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Deirdre Davidson v. Cornerstone Bank

February 16, 2011

DEIRDRE DAVIDSON,
PLAINTIFF,
v.
CORNERSTONE BANK, ET AL., DEFENDANTS.



The opinion of the court was delivered by: Hillman, District Judge

OPINION

This matter comes before the Court upon the Motion of Defendant Cornerstone Bank (hereinafter "Cornerstone") to Dismiss Plaintiff's Complaint [Doc. 19] and Defendants' Motions to Dismiss Plaintiff's Cross-claim [Docs. 31 & 32]. For the reasons expressed below, Defendant Cornerstone's Motion to Dismiss will be granted in part and denied in part and Defendants' Motions to

Dismiss Plaintiff's Cross-claim will be granted.

I. JURISDICTION

Plaintiff has alleged several violations of federal and state law. This Court has jurisdiction over Plaintiff's federal claims under 28 U.S.C. § 1331, and may exercise supplemental jurisdiction over Plaintiff's related state law claims under 28 U.S.C. § 1367.

II. BACKGROUND*fn1

Sometime in June 2007, Plaintiff, Deirdre Davidson,*fn2 received a mail flyer from E Mortgage Management, LLC*fn3 (hereinafter "E Mortgage") advertising credit repair and mortgage assistance for distressed homeowners. Hoping to take advantage of those services because her existing mortgage loan was delinquent and in foreclosure, Plaintiff contacted E Mortgage and spoke with Joseph Spagnoletti*fn4 (hereinafter "Spagnoletti"). Plaintiff, whom recently lost her job, learned Spagnoletti would be her "handler" at E Mortgage and its program would save her home from foreclosure. According to Spagnoletti, E Mortgage would "hold" Plaintiff's house while she continued to occupy the property. In return, Plaintiff would make twelve lease payments, with twelve postdated checks, to E Mortgage while she tried to secure full time employment. Once she obtained full time employment, E Mortgage would attempt to secure Plaintiff a loan with lower monthly payments and transfer the home back to her.

Several weeks later, on October 31, 2007, Plaintiff arrived at E Mortgage's office to sign the deed of her house over to E Mortgage. To her surprise, Plaintiff was presented with several documents she had never previously seen or reviewed. Plaintiff signed the documents, which included (1) a sale agreement selling her property to E Properties, LLC*fn5 (hereinafter "E Properties"), (2) a net lease agreement that required Plaintiff, as tenant, to pay rent for twelve months and to assume all maintenance, repair, utility and insurance responsibilities for the property, (3) a "disclosure" advising Plaintiff she entered into a "foreclosure and debt relief program" that would permit her to repurchase the home, within twelve months, at 75 percent of its value and (4) a "Notice to Title Company" agreeing that E Freedom Properties, LLC*fn6 (hereinafter "E Freedom") would receive $47,752.00 from the loan proceeds, this amount represented the equity extracted from

Plaintiff's property.*fn7 Plaintiff was also told her rent payments would come from the loan proceeds and that any equity from her property would be held in escrow.*fn8

In May 2008, Plaintiff received a letter from a representative of E Properties discussing repair of her credit with a company YCS. Sometime thereafter, Plaintiff spoke with the representative from E Properties and told her that she had not heard from YCS and had not been working on credit repair with anyone.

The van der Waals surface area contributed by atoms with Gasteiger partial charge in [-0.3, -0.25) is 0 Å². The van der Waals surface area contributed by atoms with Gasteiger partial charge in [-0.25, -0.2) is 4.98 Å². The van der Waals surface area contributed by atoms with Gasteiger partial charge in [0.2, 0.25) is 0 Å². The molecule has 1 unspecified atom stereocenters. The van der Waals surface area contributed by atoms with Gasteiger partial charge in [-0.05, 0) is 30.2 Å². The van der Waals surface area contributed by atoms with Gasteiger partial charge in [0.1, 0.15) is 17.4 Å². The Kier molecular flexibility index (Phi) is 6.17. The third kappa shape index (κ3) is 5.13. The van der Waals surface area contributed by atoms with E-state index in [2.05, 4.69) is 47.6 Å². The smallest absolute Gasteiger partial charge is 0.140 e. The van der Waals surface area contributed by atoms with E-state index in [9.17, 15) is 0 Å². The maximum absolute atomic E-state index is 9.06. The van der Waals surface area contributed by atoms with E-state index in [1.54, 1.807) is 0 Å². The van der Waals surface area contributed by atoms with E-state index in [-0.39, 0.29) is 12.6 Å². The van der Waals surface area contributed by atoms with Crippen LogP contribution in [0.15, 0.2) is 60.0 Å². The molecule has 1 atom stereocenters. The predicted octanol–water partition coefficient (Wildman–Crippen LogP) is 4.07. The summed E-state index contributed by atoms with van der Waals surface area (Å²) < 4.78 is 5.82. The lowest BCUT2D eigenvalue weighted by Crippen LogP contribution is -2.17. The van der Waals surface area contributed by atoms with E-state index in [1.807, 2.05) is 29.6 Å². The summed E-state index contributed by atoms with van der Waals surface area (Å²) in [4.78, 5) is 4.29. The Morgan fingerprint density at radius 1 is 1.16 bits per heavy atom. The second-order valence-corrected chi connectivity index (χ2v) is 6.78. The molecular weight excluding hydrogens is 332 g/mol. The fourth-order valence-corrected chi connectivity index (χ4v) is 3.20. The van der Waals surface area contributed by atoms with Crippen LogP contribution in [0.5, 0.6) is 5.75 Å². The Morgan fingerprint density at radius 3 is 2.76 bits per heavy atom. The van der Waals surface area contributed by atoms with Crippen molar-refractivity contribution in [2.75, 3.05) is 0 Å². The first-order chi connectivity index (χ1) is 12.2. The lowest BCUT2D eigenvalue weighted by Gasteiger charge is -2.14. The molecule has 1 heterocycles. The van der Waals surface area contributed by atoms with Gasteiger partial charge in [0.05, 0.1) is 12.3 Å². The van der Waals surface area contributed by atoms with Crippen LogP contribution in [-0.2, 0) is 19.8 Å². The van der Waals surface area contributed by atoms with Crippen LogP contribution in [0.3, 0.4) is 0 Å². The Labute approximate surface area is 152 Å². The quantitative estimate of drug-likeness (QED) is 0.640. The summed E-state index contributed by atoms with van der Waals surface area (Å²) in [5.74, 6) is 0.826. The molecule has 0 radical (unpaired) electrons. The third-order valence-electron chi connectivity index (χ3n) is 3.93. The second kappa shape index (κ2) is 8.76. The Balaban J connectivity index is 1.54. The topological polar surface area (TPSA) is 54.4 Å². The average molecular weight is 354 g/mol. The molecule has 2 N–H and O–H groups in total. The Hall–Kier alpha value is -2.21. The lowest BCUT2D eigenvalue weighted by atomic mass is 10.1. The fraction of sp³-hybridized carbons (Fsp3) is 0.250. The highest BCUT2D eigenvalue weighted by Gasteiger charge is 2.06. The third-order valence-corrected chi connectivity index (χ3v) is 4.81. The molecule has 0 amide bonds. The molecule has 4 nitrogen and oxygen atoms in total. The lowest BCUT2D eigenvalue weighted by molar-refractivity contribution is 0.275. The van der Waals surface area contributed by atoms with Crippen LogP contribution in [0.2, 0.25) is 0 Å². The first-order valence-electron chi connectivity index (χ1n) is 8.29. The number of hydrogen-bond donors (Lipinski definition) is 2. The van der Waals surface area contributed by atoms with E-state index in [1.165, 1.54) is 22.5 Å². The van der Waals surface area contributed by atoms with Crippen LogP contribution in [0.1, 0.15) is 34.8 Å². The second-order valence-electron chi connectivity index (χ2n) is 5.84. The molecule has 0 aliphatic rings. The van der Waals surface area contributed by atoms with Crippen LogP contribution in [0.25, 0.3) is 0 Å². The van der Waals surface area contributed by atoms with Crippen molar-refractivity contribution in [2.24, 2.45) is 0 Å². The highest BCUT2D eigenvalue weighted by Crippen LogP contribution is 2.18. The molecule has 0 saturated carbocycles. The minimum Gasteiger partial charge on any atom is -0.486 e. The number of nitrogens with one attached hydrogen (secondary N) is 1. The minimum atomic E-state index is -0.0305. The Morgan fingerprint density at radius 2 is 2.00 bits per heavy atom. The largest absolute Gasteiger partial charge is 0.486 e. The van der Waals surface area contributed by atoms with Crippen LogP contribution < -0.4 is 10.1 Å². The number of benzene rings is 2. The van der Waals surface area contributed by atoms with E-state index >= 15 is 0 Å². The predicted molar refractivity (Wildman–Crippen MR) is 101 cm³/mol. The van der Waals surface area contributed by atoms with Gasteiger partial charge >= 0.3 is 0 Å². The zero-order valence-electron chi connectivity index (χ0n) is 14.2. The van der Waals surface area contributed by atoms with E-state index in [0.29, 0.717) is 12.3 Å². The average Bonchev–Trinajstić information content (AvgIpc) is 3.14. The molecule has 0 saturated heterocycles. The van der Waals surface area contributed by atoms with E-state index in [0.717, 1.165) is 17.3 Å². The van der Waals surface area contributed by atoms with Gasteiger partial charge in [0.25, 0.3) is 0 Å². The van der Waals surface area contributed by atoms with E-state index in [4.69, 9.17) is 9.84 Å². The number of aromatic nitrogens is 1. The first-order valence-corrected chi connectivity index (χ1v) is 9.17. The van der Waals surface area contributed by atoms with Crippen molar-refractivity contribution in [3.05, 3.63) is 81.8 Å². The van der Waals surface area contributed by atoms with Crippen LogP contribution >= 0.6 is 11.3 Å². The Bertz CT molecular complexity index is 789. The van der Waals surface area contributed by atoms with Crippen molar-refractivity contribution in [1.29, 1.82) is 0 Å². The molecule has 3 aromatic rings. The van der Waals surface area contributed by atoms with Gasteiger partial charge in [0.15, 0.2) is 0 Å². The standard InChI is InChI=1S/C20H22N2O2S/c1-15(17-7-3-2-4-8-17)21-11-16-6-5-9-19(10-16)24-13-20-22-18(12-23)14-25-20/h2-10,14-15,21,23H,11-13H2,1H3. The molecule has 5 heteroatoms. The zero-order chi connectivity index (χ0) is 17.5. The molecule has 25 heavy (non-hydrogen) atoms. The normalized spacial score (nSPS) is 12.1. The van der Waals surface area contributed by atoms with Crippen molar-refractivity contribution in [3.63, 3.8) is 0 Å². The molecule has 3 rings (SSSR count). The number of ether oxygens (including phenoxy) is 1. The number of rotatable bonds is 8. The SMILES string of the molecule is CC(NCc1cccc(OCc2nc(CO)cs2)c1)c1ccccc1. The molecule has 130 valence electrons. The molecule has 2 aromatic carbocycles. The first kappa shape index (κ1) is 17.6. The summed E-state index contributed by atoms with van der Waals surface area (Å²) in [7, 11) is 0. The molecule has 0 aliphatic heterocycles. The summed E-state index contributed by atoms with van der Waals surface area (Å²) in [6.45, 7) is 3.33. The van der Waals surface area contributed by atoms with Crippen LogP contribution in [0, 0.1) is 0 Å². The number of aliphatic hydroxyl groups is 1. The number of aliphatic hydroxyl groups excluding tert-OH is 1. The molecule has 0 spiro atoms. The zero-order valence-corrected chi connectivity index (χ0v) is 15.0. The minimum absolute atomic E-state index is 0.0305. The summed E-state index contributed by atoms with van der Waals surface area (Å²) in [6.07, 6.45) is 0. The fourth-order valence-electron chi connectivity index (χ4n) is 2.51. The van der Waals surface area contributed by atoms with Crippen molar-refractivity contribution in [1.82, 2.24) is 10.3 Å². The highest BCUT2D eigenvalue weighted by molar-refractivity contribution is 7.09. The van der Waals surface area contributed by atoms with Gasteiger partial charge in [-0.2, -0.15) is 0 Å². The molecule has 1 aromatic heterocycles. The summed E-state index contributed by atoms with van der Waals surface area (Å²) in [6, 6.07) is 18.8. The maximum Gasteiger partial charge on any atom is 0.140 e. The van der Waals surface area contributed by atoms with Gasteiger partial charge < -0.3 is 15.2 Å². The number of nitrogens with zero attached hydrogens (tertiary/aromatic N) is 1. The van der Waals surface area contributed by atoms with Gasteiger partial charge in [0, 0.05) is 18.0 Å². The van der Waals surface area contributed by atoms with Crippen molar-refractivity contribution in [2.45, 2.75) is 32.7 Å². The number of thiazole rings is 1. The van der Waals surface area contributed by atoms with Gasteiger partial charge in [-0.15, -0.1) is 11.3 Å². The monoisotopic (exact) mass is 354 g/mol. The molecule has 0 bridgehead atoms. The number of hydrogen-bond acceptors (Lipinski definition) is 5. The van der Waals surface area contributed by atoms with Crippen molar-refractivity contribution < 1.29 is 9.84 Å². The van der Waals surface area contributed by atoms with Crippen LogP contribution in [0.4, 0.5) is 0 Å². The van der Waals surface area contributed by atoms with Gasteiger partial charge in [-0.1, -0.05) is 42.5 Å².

In September 2008, Plaintiff informed Spagnoletti that she had acquired full time employment. After informing Spagnoletti of this news, Plaintiff did not receive any contact from Defendants until February 2009. That month Gregory Englesbe (hereinafter "Englesbe"), principal of E Mortgage and E Properties, told Plaintiff she was in arrears on her rent. In March 2009, E Properties brought suit to evict Plaintiff from the property. Plaintiff also alleges that Defendants E Mortgage, E Freedom, E Properties, Englesbe or Spagnoletti (collectively "E Defendants") never engaged in any credit repair on her behalf.

On June 2, 2010, Plaintiff commenced this suit against Defendants. In response, Defendants E Mortgage, E Freedom, E Properties and Englesbe answered the Complaint and raised several counterclaims [Doc. 11]. Defendant Cornerstone, on August 17, 2010, filed a Motion to Dismiss the Complaint. Several weeks later, E Defendants amended their answer and counterclaim [Doc.28]. Shortly thereafter, Plaintiff answered the counterclaim and filed a Cross-claim against all Defendants [Doc. 30]. Defendants subsequently moved to dismiss Plaintiff's Cross-claim. Plaintiff opposes all Motions.

III. Standard for Motion to Dismiss

When considering a motion to dismiss a complaint for failure to state a claim upon which relief can be granted pursuant to Fed. R. Civ. P. 12(b)(6), a court must accept all well-pleaded allegations in the complaint as true and view them in the light most favorable to the plaintiff. Evancho v. Fisher, 423 F.3d 347, 351 (3d Cir. 2005). It is well settled that a pleading is sufficient if it contains "a short and plain statement of the claim showing that the pleader is entitled to relief." Fed. R. Civ. P. 8(a)(2). Under the liberal federal pleading rules, it is not necessary to plead evidence, and it is not necessary to plead all the facts that serve as a basis for the claim. Bogosian v. Gulf Oil Corp., 562 F.2d 434, 446 (3d Cir. 1977). However, "[a]lthough the Federal Rules of Civil Procedure do not require a claimant to set forth an intricately detailed description of the asserted basis for relief, they ...


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